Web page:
And one of the central ways in which this Government has made explicit the link between effort and reward has been in demonstrating how the sacrifices made to balance the national budget have led to greater individual prosperity.

By restoring control to the public finances, showing the world we’ve got a grip, we have been able to keep the cost of borrowing down. That has allowed industry to recover, citizens to stay afloat and given Government the freedom to invest in infrastructure.



It was also the essential precondition for the most impressive progressive achievement of this Government – getting Britain back to work.

The number of new jobs created in the course of the last five years has been truly astonishing – a tribute to the enterprise of British industry, the ambition of the British people and the vision of Iain Duncan Smith.

In the last five years Britain has created more jobs than the whole of the entire rest of the European Union put together. Yorkshire has created more jobs than the whole of France.

These jobs are predominately high quality – three quarters of the rise in employment since 2010 has been in managerial, professional and associate professional jobs.

These jobs are predominately full time – 83 per cent of the rise in employment over the past year is accounted for by full-time jobs.

And these jobs are helping thousands escape poverty and dependence. Since 2010, the number of workless households in social housing has fallen by 270,000 to an all-time low. There are 378,000 fewer children living in workless households – another all-time low.

These statistics are impressive, but behind these numbers lies something more important than proof of economic success. Individual fulfilment. Human flourishing.

And greater equality of opportunity.

The growth in jobs under this Government has not come at the expense of social progress. Quite the opposite.

More women are in work than ever before – there are now 14.5 million women in work, an increase of 839,000 since May 2010. More women than men have benefitted from cuts in income tax – 58% of those benefitting most from increases in income tax thresholds are women. And the gender pay gap is the lowest in record, a tenth lower than when we came to office.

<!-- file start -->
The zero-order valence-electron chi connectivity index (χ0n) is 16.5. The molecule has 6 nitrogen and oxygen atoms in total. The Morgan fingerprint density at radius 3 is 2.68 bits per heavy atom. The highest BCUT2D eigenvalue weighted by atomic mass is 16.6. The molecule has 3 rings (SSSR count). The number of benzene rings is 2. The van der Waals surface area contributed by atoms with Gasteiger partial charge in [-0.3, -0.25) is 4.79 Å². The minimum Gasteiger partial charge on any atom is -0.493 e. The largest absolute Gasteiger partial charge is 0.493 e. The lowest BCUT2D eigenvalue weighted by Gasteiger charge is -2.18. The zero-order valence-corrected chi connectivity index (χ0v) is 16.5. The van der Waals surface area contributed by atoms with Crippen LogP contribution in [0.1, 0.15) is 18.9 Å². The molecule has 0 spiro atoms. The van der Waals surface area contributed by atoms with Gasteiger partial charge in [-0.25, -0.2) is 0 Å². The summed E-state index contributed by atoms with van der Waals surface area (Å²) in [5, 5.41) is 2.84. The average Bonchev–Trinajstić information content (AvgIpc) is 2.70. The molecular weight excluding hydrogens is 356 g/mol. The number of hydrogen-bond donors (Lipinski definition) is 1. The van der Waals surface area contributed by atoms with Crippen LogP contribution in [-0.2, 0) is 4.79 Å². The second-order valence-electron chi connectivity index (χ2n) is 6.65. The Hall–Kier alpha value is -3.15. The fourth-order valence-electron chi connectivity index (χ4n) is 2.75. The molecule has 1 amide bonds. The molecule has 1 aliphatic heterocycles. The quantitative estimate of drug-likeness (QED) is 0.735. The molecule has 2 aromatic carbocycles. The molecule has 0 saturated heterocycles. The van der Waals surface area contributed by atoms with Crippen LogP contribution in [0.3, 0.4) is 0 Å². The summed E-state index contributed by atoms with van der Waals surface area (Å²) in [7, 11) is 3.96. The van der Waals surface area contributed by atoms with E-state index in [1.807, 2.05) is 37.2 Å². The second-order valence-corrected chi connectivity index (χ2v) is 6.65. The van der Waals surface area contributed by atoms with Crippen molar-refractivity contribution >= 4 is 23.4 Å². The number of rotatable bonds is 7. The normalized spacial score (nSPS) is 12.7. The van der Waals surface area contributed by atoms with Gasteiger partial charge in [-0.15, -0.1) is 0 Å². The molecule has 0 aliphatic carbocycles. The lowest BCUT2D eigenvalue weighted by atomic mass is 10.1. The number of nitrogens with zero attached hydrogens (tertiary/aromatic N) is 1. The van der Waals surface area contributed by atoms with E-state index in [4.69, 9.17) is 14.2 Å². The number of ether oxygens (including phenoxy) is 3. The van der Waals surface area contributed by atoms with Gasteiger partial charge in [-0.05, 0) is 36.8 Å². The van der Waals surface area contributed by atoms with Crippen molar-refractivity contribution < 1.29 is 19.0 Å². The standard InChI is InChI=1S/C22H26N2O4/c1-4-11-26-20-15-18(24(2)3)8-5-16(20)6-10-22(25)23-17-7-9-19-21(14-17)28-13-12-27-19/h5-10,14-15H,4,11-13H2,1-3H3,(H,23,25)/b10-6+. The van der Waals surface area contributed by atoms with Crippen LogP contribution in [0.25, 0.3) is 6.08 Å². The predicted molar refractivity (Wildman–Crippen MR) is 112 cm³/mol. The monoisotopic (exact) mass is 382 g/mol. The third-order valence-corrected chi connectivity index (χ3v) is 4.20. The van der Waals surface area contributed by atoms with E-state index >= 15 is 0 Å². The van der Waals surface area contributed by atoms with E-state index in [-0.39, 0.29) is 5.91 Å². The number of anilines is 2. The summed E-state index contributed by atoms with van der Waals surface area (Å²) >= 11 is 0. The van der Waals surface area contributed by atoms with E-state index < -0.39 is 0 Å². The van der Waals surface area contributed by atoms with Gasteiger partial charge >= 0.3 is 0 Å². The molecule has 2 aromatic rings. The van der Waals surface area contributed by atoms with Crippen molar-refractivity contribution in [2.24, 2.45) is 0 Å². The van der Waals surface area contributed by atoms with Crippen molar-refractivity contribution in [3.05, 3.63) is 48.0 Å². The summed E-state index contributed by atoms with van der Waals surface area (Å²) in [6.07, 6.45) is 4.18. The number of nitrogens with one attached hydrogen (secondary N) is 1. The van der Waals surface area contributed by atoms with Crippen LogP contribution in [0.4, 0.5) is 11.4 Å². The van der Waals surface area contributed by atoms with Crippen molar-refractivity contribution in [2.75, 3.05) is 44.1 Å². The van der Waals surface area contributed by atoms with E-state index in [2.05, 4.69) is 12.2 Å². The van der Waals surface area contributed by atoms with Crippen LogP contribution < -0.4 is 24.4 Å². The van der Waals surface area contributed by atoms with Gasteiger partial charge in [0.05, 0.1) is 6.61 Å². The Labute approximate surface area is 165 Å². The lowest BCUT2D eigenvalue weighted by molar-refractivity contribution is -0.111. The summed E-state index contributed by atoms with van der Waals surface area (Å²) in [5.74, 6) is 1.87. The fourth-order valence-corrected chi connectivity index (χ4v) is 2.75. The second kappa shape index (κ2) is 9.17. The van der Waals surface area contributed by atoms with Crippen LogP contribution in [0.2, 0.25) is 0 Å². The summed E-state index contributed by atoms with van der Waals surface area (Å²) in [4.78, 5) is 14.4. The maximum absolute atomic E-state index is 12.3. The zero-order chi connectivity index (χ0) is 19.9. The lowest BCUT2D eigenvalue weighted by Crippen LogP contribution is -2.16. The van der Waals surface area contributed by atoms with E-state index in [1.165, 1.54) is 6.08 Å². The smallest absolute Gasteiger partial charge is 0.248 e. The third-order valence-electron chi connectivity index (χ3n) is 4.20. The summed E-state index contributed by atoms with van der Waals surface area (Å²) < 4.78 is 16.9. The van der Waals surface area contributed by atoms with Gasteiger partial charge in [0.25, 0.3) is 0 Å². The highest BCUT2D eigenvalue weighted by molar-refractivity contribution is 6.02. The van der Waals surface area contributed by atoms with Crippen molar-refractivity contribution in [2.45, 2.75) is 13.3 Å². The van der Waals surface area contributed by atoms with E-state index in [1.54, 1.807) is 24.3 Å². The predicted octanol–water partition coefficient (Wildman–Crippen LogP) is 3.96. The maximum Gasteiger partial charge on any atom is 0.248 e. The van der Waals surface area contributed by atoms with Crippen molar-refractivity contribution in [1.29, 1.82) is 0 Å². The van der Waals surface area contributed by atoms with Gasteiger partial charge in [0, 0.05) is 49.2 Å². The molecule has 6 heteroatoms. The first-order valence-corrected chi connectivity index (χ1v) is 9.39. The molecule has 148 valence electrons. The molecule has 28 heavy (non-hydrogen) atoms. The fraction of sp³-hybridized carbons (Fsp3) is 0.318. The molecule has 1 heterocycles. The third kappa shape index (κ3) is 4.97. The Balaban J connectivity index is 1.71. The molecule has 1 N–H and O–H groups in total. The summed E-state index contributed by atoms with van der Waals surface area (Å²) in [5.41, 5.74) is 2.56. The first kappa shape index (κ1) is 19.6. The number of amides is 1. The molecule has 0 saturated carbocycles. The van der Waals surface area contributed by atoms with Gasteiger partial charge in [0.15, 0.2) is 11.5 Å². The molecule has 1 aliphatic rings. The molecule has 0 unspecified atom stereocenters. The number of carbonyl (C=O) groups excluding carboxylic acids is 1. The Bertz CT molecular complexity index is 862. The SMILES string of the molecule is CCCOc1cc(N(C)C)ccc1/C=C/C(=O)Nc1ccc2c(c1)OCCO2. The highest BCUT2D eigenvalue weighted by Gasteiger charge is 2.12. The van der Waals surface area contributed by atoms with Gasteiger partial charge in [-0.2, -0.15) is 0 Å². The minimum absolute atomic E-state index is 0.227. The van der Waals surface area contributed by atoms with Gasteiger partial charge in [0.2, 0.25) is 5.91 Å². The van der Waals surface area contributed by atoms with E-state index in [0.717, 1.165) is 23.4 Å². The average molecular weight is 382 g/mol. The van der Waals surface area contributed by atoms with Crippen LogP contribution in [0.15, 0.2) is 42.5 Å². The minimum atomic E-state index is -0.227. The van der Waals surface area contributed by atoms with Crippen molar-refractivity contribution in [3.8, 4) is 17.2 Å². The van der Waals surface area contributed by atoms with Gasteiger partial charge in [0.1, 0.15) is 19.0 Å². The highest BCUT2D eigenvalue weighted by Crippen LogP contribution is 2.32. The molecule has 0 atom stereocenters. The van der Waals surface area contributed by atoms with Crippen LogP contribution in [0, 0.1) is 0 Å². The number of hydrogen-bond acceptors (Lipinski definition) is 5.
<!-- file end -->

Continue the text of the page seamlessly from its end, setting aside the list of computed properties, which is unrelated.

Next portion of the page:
We have also ensured work pays for everyone, by increasing the minimum wage, increasing the maximum fine on employers who do not pay the minimum wage from £5,000 to £20,000, extending a living wage to more public sector employees and encouraging business to do the same.

And work brings not just an income but dignity, not just independence to make your own decisions but the ability to provide security for those you love.

The point was made very powerfully two years ago by the Labour MP Simon Danzcuk in – of all places – The Daily Mirror. He talked about the profoundly debilitating influence of spending years of your life on welfare, the erosion of dignity, the ebbing of ambition. People achieve things through work, he argued. We create, we fulfil ourselves, we build a home for our family, we set an example, we feel part of a team, we have goals we can meet, or exceed. Work tames nature, brings new beauty into being, work heals and work inspires. These are work’s achievements. But nobody, he argued, achieves things through welfare.

We need a generous welfare state to cushion individuals from life’s blows, to rescue them from disaster, to ensure that needs are met and lives repaired. But it has to be the purpose of any progressive welfare policy to enable people – as quickly and as easily as possible – to find work.

That is what Iain Duncan Smith has done – and it has been a moral mission throughout.

Iain knows himself what it is like to be unemployed. He knows what cognitive scientists and psychologists have been proving with greater and greater power over the last few years – a life of learned dependency – a life on welfare – is the enemy of happiness and hope – a life of earned success – work and reward – is the surest route to happiness and fulfilment.